It’s one thing to read about certain realities – Mongolian winter, say – and quite another to walk in it. Just at the beginning of this blog, before I had actually arrived here, I posted my fifth piece called Daarch Reality. In the piece, I speculated about how I might appear in the midst of such a climate:
“I imagined myself on the blasted steppe, looking like Admiral Byrd as he neared the North Pole, a muffled exclamation struggling through my yak-wool scarf to the edge of my tightly-drawn, fur-lined parka hood: ‘Man! It’s completely friggin’ daarch!’”
Now, in the piece I realized that daarch is the Mongolian word for personal feelings of coldness, while khuiten (rhymes with “sweeten”) expresses atmospheric coldness, so I should have exclaimed, “Man! I’m completely friggin’ daarch!”
Well, let me let out such a yawp right now. About ten steps out of my building this morning whatever had previously been liquid inside my nose froze, as did every other part of my face. Now, the rest of me stayed warm due to hi-tech and/or super-thick duds, but I couldn’t imagine what winter life is like for those in UB’s impoverished outskirts, or elsewhere in the country.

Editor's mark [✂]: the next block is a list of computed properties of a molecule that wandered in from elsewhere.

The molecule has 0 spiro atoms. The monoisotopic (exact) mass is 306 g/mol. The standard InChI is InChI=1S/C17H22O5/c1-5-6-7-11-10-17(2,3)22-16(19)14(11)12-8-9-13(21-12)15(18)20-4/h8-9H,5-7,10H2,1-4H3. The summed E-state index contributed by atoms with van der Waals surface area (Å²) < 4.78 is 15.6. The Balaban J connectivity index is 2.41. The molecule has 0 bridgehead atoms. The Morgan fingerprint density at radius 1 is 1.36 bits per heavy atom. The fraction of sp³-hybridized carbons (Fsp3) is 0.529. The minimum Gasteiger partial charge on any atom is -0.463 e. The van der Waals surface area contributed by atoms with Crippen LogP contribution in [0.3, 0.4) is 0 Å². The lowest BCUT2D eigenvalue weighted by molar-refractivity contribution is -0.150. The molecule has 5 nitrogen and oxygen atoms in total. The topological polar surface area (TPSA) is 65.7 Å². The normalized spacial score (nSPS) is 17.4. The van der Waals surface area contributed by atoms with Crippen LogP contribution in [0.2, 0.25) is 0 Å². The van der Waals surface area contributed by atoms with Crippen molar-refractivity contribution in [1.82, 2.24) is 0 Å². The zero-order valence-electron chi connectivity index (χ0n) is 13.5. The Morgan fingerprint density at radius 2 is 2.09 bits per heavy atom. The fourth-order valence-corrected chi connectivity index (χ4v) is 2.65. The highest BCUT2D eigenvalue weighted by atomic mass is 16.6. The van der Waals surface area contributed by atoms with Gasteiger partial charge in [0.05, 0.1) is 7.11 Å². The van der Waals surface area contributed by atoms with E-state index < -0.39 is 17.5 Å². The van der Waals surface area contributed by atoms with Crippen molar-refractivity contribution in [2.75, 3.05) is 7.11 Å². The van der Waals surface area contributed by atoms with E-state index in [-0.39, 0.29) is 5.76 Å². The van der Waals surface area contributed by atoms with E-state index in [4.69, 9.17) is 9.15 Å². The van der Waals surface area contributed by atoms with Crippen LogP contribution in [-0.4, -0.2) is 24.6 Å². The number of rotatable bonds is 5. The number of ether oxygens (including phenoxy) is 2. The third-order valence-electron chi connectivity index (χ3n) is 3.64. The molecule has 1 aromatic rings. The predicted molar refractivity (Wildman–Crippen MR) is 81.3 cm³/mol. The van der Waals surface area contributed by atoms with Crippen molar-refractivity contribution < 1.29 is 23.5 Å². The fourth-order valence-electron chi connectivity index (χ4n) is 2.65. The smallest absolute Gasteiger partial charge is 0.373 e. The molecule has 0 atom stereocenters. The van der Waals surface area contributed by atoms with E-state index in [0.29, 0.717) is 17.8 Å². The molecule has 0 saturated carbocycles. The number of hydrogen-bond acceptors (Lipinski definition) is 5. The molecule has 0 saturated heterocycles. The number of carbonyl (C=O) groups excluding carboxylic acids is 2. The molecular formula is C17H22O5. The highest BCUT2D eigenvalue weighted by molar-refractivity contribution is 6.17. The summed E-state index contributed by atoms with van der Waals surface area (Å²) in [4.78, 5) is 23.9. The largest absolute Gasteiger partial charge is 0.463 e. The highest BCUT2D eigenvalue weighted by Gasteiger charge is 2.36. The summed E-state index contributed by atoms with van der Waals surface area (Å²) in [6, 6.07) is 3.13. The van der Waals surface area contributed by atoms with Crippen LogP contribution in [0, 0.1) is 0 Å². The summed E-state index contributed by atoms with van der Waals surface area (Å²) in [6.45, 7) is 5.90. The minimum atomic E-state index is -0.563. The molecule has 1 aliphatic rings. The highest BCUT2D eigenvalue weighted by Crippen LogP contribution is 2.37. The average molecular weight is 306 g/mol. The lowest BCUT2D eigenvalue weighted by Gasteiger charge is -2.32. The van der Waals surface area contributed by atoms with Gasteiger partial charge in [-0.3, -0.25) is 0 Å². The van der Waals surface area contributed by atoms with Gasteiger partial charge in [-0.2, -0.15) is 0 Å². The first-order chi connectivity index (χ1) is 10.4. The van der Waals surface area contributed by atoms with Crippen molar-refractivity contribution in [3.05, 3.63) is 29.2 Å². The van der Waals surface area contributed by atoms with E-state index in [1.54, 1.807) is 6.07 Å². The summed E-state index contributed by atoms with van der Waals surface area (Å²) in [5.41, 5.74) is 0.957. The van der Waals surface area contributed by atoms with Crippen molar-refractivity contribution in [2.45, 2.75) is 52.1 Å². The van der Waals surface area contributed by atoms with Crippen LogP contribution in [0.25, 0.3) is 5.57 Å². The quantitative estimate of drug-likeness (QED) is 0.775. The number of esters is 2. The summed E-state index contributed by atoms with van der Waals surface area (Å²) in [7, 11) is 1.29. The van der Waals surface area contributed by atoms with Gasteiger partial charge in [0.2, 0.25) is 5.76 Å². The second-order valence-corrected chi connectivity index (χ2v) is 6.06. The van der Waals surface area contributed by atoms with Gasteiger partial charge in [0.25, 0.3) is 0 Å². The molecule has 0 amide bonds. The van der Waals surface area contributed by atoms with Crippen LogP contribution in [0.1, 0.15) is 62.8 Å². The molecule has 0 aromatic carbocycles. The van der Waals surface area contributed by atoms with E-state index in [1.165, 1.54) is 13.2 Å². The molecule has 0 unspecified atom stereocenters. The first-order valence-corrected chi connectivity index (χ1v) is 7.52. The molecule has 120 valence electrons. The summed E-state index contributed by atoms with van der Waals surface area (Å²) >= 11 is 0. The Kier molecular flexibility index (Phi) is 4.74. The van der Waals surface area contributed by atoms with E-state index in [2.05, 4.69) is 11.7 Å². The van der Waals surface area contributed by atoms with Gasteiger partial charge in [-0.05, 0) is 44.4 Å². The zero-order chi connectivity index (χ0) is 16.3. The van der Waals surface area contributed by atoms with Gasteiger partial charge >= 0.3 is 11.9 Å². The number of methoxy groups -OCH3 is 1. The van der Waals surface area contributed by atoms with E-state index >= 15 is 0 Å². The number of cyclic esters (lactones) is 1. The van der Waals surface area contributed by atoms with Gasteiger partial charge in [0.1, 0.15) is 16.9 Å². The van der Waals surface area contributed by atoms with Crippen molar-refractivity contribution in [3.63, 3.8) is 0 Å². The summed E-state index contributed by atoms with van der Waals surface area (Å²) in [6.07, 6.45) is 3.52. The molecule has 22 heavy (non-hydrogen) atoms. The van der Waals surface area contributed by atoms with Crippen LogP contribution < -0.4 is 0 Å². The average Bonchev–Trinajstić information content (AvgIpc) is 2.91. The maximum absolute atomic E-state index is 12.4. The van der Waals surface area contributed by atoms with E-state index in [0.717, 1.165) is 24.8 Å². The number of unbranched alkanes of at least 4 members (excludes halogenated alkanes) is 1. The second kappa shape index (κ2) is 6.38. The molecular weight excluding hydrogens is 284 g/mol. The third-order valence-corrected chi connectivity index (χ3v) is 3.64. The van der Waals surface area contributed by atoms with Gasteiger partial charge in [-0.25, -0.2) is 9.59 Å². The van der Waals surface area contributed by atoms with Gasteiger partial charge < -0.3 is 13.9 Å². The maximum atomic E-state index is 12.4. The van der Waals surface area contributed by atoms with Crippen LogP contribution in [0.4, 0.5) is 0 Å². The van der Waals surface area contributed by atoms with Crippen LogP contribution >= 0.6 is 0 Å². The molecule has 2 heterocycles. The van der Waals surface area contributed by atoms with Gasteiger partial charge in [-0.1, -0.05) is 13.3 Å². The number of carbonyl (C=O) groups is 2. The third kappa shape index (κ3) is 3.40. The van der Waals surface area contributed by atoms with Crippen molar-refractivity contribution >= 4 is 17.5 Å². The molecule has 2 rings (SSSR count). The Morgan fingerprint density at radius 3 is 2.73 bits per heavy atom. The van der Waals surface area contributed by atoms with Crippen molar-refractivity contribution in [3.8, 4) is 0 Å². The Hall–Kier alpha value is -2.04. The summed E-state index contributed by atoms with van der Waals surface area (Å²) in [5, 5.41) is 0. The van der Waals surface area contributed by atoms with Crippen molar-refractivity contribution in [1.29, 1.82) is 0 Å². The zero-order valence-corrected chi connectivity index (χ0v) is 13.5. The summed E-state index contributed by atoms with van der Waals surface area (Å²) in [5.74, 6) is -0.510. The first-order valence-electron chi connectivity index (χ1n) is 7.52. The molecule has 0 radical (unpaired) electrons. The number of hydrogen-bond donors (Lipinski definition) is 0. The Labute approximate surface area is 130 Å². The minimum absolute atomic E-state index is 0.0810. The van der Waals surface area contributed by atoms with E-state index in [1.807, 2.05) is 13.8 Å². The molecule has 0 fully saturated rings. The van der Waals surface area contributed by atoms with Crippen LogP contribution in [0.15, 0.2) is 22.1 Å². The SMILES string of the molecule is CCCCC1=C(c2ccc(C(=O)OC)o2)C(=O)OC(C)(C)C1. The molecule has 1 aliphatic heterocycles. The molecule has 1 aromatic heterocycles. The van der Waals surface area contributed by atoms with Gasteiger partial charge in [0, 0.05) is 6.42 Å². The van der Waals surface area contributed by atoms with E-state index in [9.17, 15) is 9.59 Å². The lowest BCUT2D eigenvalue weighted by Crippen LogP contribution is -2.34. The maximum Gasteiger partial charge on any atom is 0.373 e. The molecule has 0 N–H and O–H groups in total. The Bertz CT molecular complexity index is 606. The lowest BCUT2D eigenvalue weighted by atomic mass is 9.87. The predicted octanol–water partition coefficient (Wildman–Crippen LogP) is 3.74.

The appearance of the F.I.R.E. staff and volunteers, and their distribution of knitted items from The Dulaan Project (pdf) and other toasty goodies, was quite timely. In the past week, the temps have plunged into the region of genuine daarchitude. Yesterday, our high was 5ºF, while the low was -23ºF. With a stiff breeze. Such things may be tracked, including history back to 1996, on a weather geek’s worst enabler, Weather Underground.
The wonderful Dulaan knitted goods have warmed hands and heads and also hearts. On Monday, my Cuzzin Ryan posted photos I took in Sainshand expressing this. Know a knitter? Send the links and get ‘em clacking double-time for next year’s Dulaan bounty.
Just for illustration, here’s a shot of my courtyard window box I took at about nine this morning. Steam rises from below and instantly freezes on the box’s metalwork. Gives you a shiver, huh?